- Your age
- Any other health problems you might have
- The stage and grade of the cancer
- Your feelings about the need to treat the cancer
- The chance that treatment will cure the cancer or help in some way
- Your feelings about the side effects that might come with treatment
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Drugs To Treat Cancer Spread To Bone
If prostate cancer spreads to other parts of the body, it almost always goes to the bones first. These areas of cancer spread can cause pain and weak bones that might break. Medicines that can help strengthen the bones and lower the chance of fracture are bisphosphonates and denosumab. Sometimes, radiation, radiopharmaceuticals, or pain medicines are given for pain control.
Side effects of bone medicines
A serious side effect of bisphosphonates and denosumab is damage to the jaw, also called osteonecrosis of the jaw . Most people will need to get approval from their dentist before starting one of these drugs.
Stress Related To Prostate Cancer Recurrence
Patients diagnosed with recurrent cancer may experience many of the same feelings experienced earlier when first diagnosed with cancer. Shock, disbelief, anxiety, fear, grief and a loss of control are all common emotions. Feelings of betrayal, anger that it could happen more than once, anger directed at the doctor for not curing the cancer the first time or anger at themselves are common and normal responses to what can be an especially difficult experience. Many people with recurrent cancer also experience self-doubt about their original treatment decisions or choices after treatment. It is important that the doctor/psychologist make the patient understand that the choices the doctor made at the time of original treatment were based on the information available then, and possibly the best at that time.
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Questions You May Want To Consider Asking Your Doctor Include:
- What type of prostate problem do I have?
- Is more testing needed and what will it tell me?
- If I decide on watchful waiting, what changes in my symptoms should I look for and how often should I be tested?
- What type of treatment do you recommend for my prostate problem?
- For men like me, has this treatment worked?
- How soon would I need to start treatment and how long would it last?
- Do I need medicine and how long would I need to take it before seeing improvement in my symptoms?
- What are the side effects of the medicine?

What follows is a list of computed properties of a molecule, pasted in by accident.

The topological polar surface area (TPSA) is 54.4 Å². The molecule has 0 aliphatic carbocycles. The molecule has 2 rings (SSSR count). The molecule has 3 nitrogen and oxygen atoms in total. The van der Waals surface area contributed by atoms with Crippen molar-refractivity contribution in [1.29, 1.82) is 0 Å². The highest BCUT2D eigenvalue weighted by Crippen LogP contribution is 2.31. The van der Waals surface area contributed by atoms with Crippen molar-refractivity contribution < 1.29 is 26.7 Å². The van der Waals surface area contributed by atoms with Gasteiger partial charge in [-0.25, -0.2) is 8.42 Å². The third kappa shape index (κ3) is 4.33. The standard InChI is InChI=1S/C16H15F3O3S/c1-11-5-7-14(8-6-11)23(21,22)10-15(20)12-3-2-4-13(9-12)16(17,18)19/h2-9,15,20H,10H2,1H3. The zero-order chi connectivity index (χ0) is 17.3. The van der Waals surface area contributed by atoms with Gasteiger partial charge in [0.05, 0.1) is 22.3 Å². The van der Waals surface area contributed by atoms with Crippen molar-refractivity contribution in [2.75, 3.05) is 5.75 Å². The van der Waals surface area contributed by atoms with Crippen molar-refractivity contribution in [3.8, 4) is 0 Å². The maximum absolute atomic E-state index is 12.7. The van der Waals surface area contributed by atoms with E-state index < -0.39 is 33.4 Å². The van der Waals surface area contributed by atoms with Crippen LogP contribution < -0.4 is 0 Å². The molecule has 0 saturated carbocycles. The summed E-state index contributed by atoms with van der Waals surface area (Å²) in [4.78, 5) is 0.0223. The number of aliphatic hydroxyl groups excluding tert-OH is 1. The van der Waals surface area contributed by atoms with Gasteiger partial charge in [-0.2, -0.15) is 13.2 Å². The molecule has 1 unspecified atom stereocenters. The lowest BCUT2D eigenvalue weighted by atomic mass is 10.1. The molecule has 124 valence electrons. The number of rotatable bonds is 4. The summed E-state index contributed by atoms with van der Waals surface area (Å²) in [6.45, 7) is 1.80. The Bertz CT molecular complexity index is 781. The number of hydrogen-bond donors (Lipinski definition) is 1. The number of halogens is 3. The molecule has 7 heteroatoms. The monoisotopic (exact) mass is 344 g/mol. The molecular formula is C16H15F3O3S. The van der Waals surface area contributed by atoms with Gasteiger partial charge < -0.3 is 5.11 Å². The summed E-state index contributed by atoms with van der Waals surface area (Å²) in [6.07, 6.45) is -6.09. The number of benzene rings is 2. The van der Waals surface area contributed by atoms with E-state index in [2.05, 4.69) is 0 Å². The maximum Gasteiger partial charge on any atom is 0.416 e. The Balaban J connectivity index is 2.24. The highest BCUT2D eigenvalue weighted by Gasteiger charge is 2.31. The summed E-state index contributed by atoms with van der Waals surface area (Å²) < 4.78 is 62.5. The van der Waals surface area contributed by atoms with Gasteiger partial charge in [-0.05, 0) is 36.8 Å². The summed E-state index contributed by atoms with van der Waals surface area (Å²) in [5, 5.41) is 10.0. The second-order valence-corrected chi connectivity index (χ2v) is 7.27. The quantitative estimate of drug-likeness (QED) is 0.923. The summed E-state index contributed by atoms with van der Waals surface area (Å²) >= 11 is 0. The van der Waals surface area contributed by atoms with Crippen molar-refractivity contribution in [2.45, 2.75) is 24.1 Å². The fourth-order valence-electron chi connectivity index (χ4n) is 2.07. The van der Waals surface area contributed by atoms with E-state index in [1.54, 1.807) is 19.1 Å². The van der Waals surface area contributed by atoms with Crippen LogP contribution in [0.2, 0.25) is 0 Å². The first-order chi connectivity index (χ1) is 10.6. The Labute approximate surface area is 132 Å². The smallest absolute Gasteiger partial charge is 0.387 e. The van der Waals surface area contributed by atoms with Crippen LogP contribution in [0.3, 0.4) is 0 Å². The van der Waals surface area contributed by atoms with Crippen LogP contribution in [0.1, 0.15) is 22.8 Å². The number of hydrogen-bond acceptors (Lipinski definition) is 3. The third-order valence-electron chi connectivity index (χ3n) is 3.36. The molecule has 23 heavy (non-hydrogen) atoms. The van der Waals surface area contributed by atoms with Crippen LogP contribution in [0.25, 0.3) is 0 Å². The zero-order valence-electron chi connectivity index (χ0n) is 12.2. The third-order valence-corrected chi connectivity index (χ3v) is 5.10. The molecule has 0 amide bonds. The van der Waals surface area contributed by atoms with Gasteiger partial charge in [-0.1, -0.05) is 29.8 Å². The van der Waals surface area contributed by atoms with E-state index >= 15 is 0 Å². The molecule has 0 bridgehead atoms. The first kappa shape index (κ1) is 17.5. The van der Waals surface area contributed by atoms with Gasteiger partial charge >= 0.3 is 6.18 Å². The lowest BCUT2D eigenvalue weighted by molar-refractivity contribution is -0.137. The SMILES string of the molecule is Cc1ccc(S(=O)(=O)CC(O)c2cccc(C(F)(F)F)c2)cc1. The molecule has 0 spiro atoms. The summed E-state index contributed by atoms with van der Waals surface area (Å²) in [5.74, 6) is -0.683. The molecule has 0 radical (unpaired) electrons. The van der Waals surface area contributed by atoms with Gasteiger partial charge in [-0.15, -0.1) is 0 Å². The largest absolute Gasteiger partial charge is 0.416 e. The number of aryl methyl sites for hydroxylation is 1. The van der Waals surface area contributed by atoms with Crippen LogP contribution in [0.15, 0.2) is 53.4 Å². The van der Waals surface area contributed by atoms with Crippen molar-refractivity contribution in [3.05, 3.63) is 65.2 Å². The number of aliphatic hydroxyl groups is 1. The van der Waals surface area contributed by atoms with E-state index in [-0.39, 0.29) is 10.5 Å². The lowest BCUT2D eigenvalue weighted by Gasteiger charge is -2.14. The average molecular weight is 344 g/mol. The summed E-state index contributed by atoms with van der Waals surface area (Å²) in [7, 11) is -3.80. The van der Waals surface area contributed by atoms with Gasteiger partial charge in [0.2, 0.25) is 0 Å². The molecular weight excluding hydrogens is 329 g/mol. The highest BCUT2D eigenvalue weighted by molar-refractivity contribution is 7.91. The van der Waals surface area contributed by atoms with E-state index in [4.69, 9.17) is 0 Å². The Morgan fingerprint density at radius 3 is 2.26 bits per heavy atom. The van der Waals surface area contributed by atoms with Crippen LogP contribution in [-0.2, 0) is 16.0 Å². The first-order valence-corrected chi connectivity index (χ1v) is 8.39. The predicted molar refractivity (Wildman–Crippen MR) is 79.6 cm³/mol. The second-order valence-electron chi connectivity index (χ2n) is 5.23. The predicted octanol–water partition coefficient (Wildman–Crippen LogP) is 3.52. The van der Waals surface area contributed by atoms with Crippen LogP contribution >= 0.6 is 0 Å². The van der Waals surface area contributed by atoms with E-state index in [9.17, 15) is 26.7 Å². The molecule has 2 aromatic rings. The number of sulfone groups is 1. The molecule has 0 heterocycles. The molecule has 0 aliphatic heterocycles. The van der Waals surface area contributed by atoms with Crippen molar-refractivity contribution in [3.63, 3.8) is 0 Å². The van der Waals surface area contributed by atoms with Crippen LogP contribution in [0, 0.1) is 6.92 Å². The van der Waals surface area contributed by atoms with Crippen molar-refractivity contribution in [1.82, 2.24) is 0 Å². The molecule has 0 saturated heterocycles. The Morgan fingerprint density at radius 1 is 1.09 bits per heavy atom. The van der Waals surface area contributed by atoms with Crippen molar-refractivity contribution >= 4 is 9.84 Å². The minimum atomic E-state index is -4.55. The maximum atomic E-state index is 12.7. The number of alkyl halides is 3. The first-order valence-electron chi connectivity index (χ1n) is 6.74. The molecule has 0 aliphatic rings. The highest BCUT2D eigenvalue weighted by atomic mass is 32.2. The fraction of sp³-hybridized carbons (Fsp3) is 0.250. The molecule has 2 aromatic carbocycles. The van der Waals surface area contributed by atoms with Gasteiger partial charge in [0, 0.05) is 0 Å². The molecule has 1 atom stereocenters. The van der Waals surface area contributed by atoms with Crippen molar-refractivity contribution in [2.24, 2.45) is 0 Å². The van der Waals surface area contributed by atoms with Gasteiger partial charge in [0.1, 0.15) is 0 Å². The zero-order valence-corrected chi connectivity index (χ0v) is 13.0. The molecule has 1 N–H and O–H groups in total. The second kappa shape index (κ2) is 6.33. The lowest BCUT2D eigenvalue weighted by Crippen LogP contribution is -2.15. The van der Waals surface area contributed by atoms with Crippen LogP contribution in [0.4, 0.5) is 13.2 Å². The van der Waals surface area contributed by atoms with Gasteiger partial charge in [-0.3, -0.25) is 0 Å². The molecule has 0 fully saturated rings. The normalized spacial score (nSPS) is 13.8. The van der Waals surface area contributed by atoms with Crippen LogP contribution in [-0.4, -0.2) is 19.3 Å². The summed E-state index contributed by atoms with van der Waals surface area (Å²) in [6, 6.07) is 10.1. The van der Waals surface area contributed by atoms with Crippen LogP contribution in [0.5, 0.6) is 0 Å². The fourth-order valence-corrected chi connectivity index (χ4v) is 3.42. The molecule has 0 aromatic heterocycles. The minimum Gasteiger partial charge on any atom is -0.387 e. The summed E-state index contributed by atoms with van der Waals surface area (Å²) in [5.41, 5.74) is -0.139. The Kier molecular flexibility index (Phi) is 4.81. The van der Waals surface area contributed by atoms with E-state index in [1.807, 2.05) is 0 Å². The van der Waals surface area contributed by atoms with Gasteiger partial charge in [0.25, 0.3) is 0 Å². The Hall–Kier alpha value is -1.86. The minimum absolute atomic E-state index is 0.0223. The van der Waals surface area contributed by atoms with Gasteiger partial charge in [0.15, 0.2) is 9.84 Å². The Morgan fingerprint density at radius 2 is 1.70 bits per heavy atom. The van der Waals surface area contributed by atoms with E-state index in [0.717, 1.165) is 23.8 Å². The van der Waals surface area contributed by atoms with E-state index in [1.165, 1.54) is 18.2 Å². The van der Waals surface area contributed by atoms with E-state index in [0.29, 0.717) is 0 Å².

- Are there other medicines that could interfere with this medication?
- If I need surgery, what are the benefits and risks?
- Would I have any side effects from surgery that could affect my quality of life?
- Are these side effects temporary or permanent?
- How long is recovery time after surgery?
- Will I be able to fully return to normal?
- How will this affect my sex life?
- How often should I visit the doctor to monitor my condition?
Uk Guidelines For Keyhole Surgery
The National Institute for Health and Care Excellence has guidelines for keyhole surgery. These state that surgeons can use it to remove cancer of the prostate but they must:
- tell people having the surgery about the risks and benefits
- monitor people closely
- collect information about any problems people have and report on them
Researchers are looking into whether keyhole surgery is as good as open surgery.
Read Also: What Is The Recovery Time From Prostate Cancer Surgery
The Purpose Of Prostate Surgery
Prostate cancer surgery, or radical prostatectomy, is a procedure conventional medicine praises for curing prostate cancer.
It has been performed for many years and was regarded as the gold standard of prostate cancer treatment. However, few studies compare its efficacy to other techniques.
Most men diagnosed with prostate cancer today are typically diagnosed with Gleason 6 cancer levels. But, according to many experts, this diagnosis may not be cancer! According to Mark Scholz, MD, a board-certified oncologist and expert on prostate cancer:
Misuse of the term cancer has tragic implications. Real cancer requires action and aggressive medical intervention with the goal of saving a life. But consider the potential havoc created by telling someone they have cancer when it is untrue. This dreadful calamity is occurring to 100,000 men every year in the United States with men who undergo a needle biopsy and are told they have prostate cancer with a grade of Gleason 6.
The impact of this is quite profound. Most prostate cancer diagnosed today falls into this Gleason 6. If it is not cancer, thousands of men have had aggressive treatment for cancer they dont really have.
Aggressive treatment, usually a complete surgical removal of the prostate , is the typical result. This leaves the patient to suffer from its side effects for the rest of their life.